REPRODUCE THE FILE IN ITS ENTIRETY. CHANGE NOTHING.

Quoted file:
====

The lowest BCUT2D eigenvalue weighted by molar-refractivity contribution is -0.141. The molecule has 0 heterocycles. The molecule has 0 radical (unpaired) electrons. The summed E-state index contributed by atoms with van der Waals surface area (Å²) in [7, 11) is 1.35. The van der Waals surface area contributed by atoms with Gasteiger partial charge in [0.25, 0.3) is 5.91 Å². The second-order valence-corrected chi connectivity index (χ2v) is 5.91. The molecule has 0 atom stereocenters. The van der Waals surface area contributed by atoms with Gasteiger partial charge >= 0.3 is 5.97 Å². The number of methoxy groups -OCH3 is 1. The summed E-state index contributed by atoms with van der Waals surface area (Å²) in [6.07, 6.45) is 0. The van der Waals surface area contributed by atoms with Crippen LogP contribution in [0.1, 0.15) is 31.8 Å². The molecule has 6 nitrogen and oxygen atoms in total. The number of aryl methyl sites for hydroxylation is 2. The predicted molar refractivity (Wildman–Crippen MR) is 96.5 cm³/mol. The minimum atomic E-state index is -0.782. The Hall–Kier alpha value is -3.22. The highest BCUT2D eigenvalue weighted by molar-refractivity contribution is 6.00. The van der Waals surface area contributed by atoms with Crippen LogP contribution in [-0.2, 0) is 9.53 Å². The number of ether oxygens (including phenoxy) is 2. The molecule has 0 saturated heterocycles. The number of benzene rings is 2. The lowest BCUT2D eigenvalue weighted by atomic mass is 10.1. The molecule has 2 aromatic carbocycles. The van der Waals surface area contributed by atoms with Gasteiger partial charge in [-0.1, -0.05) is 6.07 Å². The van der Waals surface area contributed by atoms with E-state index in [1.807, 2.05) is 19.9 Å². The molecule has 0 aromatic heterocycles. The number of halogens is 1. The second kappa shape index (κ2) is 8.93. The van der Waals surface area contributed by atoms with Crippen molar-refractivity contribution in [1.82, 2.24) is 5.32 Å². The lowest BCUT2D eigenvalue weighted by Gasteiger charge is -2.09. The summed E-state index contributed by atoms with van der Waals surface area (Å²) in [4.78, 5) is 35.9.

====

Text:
The lowest BCUT2D eigenvalue weighted by molar-refractivity contribution is -0.141. The molecule has 0 heterocycles. The molecule has 0 radical (unpaired) electrons. The summed E-state index contributed by atoms with van der Waals surface area (Å²) in [7, 11) is 1.35. The van der Waals surface area contributed by atoms with Gasteiger partial charge in [0.25, 0.3) is 5.91 Å². The second-order valence-corrected chi connectivity index (χ2v) is 5.91. The molecule has 0 atom stereocenters. The van der Waals surface area contributed by atoms with Gasteiger partial charge >= 0.3 is 5.97 Å². The number of methoxy groups -OCH3 is 1. The summed E-state index contributed by atoms with van der Waals surface area (Å²) in [6.07, 6.45) is 0. The van der Waals surface area contributed by atoms with Crippen LogP contribution in [0.1, 0.15) is 31.8 Å². The molecule has 6 nitrogen and oxygen atoms in total. The number of aryl methyl sites for hydroxylation is 2. The predicted molar refractivity (Wildman–Crippen MR) is 96.5 cm³/mol. The minimum atomic E-state index is -0.782. The Hall–Kier alpha value is -3.22. The highest BCUT2D eigenvalue weighted by molar-refractivity contribution is 6.00. The van der Waals surface area contributed by atoms with Crippen LogP contribution in [-0.2, 0) is 9.53 Å². The number of ether oxygens (including phenoxy) is 2. The molecule has 0 saturated heterocycles. The number of benzene rings is 2. The lowest BCUT2D eigenvalue weighted by atomic mass is 10.1. The molecule has 2 aromatic carbocycles. The van der Waals surface area contributed by atoms with Gasteiger partial charge in [-0.1, -0.05) is 6.07 Å². The van der Waals surface area contributed by atoms with E-state index in [1.807, 2.05) is 19.9 Å². The molecule has 0 aromatic heterocycles. The number of halogens is 1. The second kappa shape index (κ2) is 8.93. The van der Waals surface area contributed by atoms with Crippen molar-refractivity contribution in [1.82, 2.24) is 5.32 Å². The lowest BCUT2D eigenvalue weighted by Gasteiger charge is -2.09. The summed E-state index contributed by atoms with van der Waals surface area (Å²) in [4.78, 5) is 35.9.